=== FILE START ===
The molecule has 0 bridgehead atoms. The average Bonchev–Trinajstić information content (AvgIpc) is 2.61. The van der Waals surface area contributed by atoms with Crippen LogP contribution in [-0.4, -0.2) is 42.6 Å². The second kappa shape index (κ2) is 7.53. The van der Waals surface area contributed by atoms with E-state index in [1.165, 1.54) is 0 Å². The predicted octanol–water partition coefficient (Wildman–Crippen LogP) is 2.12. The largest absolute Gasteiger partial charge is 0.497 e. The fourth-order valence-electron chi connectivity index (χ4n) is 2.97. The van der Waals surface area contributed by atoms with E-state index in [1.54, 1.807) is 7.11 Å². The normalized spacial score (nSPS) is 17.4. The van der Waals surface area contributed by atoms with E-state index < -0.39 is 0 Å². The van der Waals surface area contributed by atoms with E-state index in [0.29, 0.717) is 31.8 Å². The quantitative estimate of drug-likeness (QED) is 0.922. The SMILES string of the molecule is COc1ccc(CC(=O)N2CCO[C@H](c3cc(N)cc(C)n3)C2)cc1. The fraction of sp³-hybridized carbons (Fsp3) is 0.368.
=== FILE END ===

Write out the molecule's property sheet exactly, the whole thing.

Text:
The molecule has 0 bridgehead atoms. The average Bonchev–Trinajstić information content (AvgIpc) is 2.61. The van der Waals surface area contributed by atoms with Crippen LogP contribution in [-0.4, -0.2) is 42.6 Å². The second kappa shape index (κ2) is 7.53. The van der Waals surface area contributed by atoms with E-state index in [1.165, 1.54) is 0 Å². The predicted octanol–water partition coefficient (Wildman–Crippen LogP) is 2.12. The largest absolute Gasteiger partial charge is 0.497 e. The fourth-order valence-electron chi connectivity index (χ4n) is 2.97. The van der Waals surface area contributed by atoms with E-state index in [1.54, 1.807) is 7.11 Å². The normalized spacial score (nSPS) is 17.4. The van der Waals surface area contributed by atoms with E-state index < -0.39 is 0 Å². The van der Waals surface area contributed by atoms with E-state index in [0.29, 0.717) is 31.8 Å². The quantitative estimate of drug-likeness (QED) is 0.922. The SMILES string of the molecule is COc1ccc(CC(=O)N2CCO[C@H](c3cc(N)cc(C)n3)C2)cc1. The fraction of sp³-hybridized carbons (Fsp3) is 0.368.